A Step In Time- France 1916 & 1940

The photo is near the start of this documentary:

The opening sequence reminds me that Agincourt and Waterloo are in the same general region.

Belgium is sometimes called the “Cockpit of Europe” (in the old sense of a Cockpit being the arena where the “sport” of Cock Fighting was* conducted) because of the number of battles fought in the vicinity it now occupies. Alternatively, according to James May on Top Gear “Belgium: A country invented so that Britain and Germany would have a place to sort out their differences”. Actually a country created to put an end to Franco-Dutch border disputes starting more wars.
Flanders is pretty flat so any sort elevation, however slight, has been of military significance since people were hitting each other over the head with rocks. It was the blank sheet on which Vauban and Van Coehoorn practiced geometry. Human remains from WW1 are still being found and even the occasional straggler from WW2, while a mass grave found last autumn in Holland by city workers of Vianen excavating a disused moat that once surrounded Batestein Castle is now believed to be around 80 British casualties from the War of the First Coalition (1792-1797), possibly from a field hospital mentioned in a local newspaper in December 1794.
It’s not just in Europe this sort of thing happens, the recent bout of unpleasantness in Gaza is just the latest in a long list going back to antiquity, to at least the end of the 4th millennium B.C. when the Egyptians established a fortified settlement (discovered in 1993, bulldozed by the HAMAS administration in 2017). There were two battles there between British & Commonwealth forces and those of the Ottoman Empire in 1917 and Napoleon claimed to have razed the city’s fortifications in 1799. Some 20 miles south of Gaza City near the southern extremity of the Gaza Strip is Rafah, now largely devastated by the construction of a border zone through it. First recorded as Rph in 1303 B.C. it was the location of an Assyrian victory over the Egyptians in 720 B.C. while in 217 B.C. the Battle of Raphia was one of the biggest in the Hellenistic Era, with Ptolemy IV’s 75,000 Egyptians defeating Antiochus III’s 68,000 Seleucids (quite overshadowing a little backwater skirmish at a place called Cannae the next year where Hannibal’s 50,000 strong army routed 86,000 Romans). Raphia was taken by the Hasmonean Judean King Alexander Jannaeus around 100 B.C. and in 96 B.C. he took Gaza, massacring many inhabitants. Raphia was later taken by a Muslim army in 635 A.D.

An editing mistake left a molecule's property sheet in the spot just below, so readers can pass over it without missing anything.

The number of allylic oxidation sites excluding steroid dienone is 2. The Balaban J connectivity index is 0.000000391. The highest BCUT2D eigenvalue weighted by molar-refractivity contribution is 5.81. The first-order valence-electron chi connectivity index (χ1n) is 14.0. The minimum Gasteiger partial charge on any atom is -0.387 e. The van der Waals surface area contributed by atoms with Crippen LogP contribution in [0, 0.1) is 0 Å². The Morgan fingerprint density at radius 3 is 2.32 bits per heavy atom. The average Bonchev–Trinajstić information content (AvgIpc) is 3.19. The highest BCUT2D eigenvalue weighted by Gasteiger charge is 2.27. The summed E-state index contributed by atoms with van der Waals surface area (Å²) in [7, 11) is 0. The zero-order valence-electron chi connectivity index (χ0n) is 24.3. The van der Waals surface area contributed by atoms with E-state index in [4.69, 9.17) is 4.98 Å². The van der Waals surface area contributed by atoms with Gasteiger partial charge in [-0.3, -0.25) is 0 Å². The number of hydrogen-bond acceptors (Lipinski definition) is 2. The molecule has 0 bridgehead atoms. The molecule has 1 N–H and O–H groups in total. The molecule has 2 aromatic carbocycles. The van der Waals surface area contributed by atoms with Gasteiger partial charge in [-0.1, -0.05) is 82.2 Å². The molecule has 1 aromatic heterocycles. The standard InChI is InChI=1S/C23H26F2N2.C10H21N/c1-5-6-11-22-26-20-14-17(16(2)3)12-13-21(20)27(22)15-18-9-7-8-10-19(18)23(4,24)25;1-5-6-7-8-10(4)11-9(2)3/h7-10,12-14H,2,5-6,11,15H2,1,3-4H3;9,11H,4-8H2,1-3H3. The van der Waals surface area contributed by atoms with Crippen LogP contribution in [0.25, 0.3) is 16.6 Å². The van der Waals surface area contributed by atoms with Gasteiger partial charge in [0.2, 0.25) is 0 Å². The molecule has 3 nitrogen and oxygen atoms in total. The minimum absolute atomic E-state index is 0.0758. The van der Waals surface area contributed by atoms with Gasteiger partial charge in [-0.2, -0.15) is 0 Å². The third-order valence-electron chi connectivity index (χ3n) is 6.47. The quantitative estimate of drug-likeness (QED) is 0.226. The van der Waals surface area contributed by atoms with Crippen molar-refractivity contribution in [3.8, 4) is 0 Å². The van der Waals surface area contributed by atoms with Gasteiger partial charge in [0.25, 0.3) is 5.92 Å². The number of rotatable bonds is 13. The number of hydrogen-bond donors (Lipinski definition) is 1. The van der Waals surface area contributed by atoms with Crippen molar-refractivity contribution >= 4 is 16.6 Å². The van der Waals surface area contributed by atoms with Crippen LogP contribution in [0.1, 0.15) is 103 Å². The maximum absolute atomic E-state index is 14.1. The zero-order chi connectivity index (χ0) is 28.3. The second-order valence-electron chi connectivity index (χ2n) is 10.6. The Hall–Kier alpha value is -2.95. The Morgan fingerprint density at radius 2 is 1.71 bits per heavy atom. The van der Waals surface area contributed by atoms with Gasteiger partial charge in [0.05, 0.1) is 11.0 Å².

In the same neighbourhood, in Egypt in 2012 archaeological excavations in the Ptolomaic temple and tomb complex of Taposiris Magna were expecting to find human remains, just not Italians and New Zealanders from the Second Battle of El Alamein in 1942… The archaeologists also found about sixty items of UXO, most of which they removed themselves (I’ve also heard of similar unofficial bomb disposal activities from a participant of a dig in the Orkneys back in the late 1970s or early ‘80s).



*Or more correctly, “is”; in February this year a cockerel that had been fitted with a metal “spur” for an illegal cockfight killed its owner in southern India. The man was impaled in the groin as the fowl tried to escape and died on the way to hospital from loss of blood. I wonder what cause they put on the Death Certificate - “kicked in the nuts by a chicken”?

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I saw the scenes of the soldiers walking past the memorial- that is truly fascinating. Thank you for taking the time to seek it out.

I have to say I was thinking some of the same things you have talked about- the whole thing in Israel/Gaza had me thinking of all the history of warfare in that area back through the ages. And as you mentioned they find things in the earth nearly every time they dig something up- same in some parts of Europe and Africa as you mentioned.

Ooof, yeah that’s a nasty situation!

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Karl I don’t know you are using FB, there is a site WW1 Colourised Photos with a lot of reference and photos.


grtx Jan

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Yes Jan I have an FB account- I will check out the photos on the link. Thanks for posting it :+1:!